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The thawing of relations with Cuba and the relaxing of various restrictions under President Obama is coming to an end after President Trump signed an order designed to roll back some of the changes and make it more difficult for individual American travelers and businesses to deal with Cuba.
How Will The Order Affect Travel To Cuba?
The order itself is not a Cuba travel ban; instead, it orders the U.S. Department of the Treasury / Department of Commerce to begin writing new regulations that roll back some of the Obama changes within 30 days. If you have made any travel arrangement prior to June 16, 2017 announcement, they will not be affected at all even if the trip has not occurred yet. Per the Department of the Treasury Office of Foreign Assets Control (OFAC) document:
“The announced changes do not take effect until OFAC issues new regulations. Provided that the traveler has already completed at least one travel-related transaction (such as purchasing a flight or reserving accommodation) prior to the President’s announcement on June 16, 2017, all additional travel-related transactions for that trip, whether the trip occurs before or after OFAC’s new regulations are issued, would also be authorized, provided the travel-related transactions are consistent with OFAC’s regulations as of June.16, 2017.”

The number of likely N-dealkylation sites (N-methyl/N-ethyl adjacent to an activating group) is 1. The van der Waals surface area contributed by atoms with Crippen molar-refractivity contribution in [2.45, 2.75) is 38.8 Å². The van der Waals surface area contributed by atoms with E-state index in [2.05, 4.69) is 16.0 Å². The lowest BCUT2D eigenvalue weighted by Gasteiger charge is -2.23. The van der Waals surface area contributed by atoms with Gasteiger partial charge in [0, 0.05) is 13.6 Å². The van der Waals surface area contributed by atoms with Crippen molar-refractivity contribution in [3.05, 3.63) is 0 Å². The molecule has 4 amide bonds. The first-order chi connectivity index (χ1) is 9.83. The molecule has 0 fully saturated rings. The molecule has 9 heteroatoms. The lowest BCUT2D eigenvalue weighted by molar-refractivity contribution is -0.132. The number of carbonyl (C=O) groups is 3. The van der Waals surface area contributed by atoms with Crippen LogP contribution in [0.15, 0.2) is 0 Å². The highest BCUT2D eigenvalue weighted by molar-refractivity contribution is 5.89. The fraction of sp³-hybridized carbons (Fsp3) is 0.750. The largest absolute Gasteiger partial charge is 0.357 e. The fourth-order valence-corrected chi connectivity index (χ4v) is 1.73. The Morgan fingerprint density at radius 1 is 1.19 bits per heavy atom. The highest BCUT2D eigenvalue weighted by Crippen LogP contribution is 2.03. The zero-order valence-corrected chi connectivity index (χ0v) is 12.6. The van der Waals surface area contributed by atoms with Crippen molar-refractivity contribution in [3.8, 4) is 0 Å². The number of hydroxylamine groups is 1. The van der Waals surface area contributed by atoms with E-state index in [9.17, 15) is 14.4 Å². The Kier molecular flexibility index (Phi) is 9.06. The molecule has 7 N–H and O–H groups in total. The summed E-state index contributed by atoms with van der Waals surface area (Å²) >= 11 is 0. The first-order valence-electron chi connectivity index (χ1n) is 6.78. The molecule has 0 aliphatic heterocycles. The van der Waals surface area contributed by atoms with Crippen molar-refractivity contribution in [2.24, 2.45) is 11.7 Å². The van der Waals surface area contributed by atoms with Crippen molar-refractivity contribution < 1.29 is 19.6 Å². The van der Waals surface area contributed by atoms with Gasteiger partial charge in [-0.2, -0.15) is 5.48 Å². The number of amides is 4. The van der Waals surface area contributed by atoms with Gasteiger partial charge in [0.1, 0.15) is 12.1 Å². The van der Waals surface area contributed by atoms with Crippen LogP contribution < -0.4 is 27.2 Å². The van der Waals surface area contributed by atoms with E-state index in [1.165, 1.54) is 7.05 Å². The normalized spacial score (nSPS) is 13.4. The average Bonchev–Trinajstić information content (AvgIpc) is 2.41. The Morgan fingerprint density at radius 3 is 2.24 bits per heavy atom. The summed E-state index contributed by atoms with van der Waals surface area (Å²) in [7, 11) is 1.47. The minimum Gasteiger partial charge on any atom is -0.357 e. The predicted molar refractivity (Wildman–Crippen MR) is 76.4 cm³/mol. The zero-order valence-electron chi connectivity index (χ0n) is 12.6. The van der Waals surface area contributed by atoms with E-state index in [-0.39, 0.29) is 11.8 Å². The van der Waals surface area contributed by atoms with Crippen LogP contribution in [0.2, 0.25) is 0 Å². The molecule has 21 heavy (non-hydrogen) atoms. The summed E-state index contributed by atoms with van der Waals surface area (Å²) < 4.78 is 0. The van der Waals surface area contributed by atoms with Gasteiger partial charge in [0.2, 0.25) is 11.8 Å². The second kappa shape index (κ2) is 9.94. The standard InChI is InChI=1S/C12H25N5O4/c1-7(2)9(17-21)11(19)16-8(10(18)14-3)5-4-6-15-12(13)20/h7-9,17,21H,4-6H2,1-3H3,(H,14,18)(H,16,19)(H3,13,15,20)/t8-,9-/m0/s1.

What Changes Are Coming?
The main change is making it illegal for US Citizens to conduct business with any Cuban Military or Government business entity. This could prove very awkward for US citizens since the GAESA, which is an arm of the Cuban Military, controls most of the tourism in the country including many bars, hotels, and restaurants. Any transaction with one of these GAESA establishments would be illegal for US Citizens.
Group travel regulations have not changed, you can still visit Cuba and support local businesses. Even US companies like Airbnb who work with local people can continue operating. Similarly, GAESA does not operate any of Cuba’s Airports or Cruise Terminals, which means that airlines and Cruise ships can continue relatively unhindered. On the other hand, hiring a boat from one of Cuba’s marinas would probably be illegal since they are operated by GAESA.
The main aim of the changes is to defund the Cuban government and cut off financing from US tourists, and instead, direct US tourist dollars towards the local population.
In the long run, these changes are bound to have a negative impact on US tourism to Cuba. Ultimately Marriott/SPG may be forced out of Cuba altogether. However, it seems that the Cuban Military is making some changes and may relinquish control of GAESA, which would take a huge burden out of doing business in Cuba.
Overall, only time will tell how negative an impact the new changes will have on the level of US tourism to Cuba. But even after the changes, there are still plenty of legal reasons which enable you to travel to Cuba.
Source: Travel Codex
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